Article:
Wednesday, July 18, 2012

The End of the World

I would hear the mournful wail of the siren and hold my breath, not moving a muscle, and listen intently to the sound. Would the whine of the siren fall after rising, and then rise and fall again? If so, then everything was okay. That was just a call for the volunteer fire department to respond to a fire or maybe an accident out on the highway.

If the siren rose and didn’t fall again but persisted in a steady, high fashion, I would have to mentally time it while scanning the horizon. Was it a summer day with dark clouds approaching? A tornado warning for our town meant the siren would blow continuously for a couple minutes before the whine quieted down and would be replaced by the roar of the oncoming storm. Recognizing this siren, too, would calm my fears. A tornado wasn’t a big deal in comparison. It was the third siren I dreaded hearing.

My grandpa was the Fire Chief in town, so I knew there was another siren that could sound. It would rise and then blow steadily, not for just a couple minutes, but for one hour straight. Or at least it was supposed to scream for one hour straight to sound the proper alarm, but I knew that if it ever happened, it would be silenced within a half hour, after the first nuclear bomb wiped it out. The siren I lived in fear of was the one that signaled war.

Yes, I was a child of the 80s. I know all about Flock of Seagulls haircuts and Rubik’s cubes and the Don Johnson white jacket. But what really defined the children of the 80s, in my opinion, is our living in fear of a nuclear holocaust.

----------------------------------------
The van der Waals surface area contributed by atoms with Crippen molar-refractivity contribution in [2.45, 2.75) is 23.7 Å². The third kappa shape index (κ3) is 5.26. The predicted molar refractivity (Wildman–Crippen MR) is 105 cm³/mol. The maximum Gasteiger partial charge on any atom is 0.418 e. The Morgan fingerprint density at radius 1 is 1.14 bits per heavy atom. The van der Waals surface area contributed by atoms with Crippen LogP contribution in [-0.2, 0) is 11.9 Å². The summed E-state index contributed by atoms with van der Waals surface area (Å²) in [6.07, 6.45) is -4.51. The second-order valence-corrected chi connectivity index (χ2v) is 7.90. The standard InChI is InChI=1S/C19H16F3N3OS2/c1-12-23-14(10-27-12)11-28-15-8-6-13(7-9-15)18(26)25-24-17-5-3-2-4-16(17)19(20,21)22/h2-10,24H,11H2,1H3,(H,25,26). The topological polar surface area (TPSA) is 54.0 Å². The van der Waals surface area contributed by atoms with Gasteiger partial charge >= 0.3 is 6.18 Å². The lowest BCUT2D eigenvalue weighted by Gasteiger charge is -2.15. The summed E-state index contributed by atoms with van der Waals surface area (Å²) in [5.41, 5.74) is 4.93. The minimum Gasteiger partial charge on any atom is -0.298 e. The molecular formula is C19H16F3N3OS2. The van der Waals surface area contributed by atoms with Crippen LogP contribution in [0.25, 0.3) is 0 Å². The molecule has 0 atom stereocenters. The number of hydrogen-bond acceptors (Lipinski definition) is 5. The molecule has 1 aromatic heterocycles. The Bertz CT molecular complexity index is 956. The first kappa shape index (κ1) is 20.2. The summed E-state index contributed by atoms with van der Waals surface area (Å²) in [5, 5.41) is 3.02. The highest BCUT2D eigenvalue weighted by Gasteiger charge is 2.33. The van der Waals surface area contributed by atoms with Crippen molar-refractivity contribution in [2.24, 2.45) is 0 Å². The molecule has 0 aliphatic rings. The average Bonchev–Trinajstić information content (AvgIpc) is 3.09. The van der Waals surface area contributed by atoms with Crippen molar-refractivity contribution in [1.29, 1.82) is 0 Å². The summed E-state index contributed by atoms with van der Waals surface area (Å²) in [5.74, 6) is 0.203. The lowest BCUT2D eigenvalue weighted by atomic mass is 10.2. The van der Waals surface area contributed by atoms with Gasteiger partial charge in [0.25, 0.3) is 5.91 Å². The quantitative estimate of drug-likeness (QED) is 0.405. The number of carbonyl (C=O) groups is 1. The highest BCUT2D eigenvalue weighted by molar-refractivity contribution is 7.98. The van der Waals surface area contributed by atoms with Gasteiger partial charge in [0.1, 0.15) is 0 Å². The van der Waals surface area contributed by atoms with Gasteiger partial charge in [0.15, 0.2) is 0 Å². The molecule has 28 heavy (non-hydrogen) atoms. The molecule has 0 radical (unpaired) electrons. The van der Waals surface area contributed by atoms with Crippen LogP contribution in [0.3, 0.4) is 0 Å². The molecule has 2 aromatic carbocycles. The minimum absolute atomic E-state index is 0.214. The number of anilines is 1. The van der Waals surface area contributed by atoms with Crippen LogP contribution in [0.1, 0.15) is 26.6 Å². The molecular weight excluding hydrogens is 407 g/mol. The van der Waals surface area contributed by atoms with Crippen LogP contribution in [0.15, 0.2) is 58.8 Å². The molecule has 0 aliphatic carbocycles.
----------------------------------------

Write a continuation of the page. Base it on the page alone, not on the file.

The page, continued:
It wasn’t just me who had this fear. I remember my sister and her friends about to leave the house one day (with their feathered hair and jean jackets, no doubt) while I was watching TV, and suddenly the show was interrupted by the Breaking News music and a stationary graphic. They all stopped dead in their tracks and waited to see what the news would be. Dan Rather came on and began saying something that I can no longer recall, but it was not a declaration of nuclear war. My sister made some excuse along the lines of, “I just had to stop because I love to listen to his voice,” and the other girls made up similar lame excuses. Nervous laughter floated through the air and then they were gone.

But we were all on edge, waiting to hear that President Reagan or perhaps the USSR’s Mikhail Gorbachev had pushed the fictional “red button” and begun the Armageddon. (Def Leppard’s Armageddon It, anyone?) At some point I had heard that it would only take 30 minutes for the first Soviet missile to reach the United States, so I would mentally tell myself that when the announcement finally came, whether via local emergency siren or Dan Rather, I would have a half hour left to live. I don’t know anymore what I planned to do with that half hour. Make sure my parents were home, I suppose. Or grab my cat and hide in the basement. Or maybe I was finally going to unleash my wild side and eat Pop Rocks while drinking Coke. There were a few buildings in our town that had those black and yellow signs with the triangles that indicated “Fallout Shelter”, but I don’t think I ever seriously planned to go to one of them. Watching other people’s hysteria would be worse than just dealing with my own.

Being a true child of the 80s, I framed this 30 minutes I had left to live by thinking of it as the time it takes to watch the Cosby Show. I remember once being at an outdoor theater watching a Shakespearean play and seeing planes fly over and wondering if it had started and none of us knew yet, because none of us were watching TV or listening to the radio and we were out in the countryside where the sound of the sirens might not reach us. I started picturing an episode of the Cosby Show, wondering how far I’d get through it before the blinding flash of light would signal the end, when my mom nudged me. “Look at that guy with his Walkman,” she whispered. “He must be listening to the Brewer game.” I immediately relaxed. He was piped in to the real world. If the war had started, he would know. I was safe. For now.

Come with me, Kitty, and I will protect you from the nuclear bombs! And that wallpaper.

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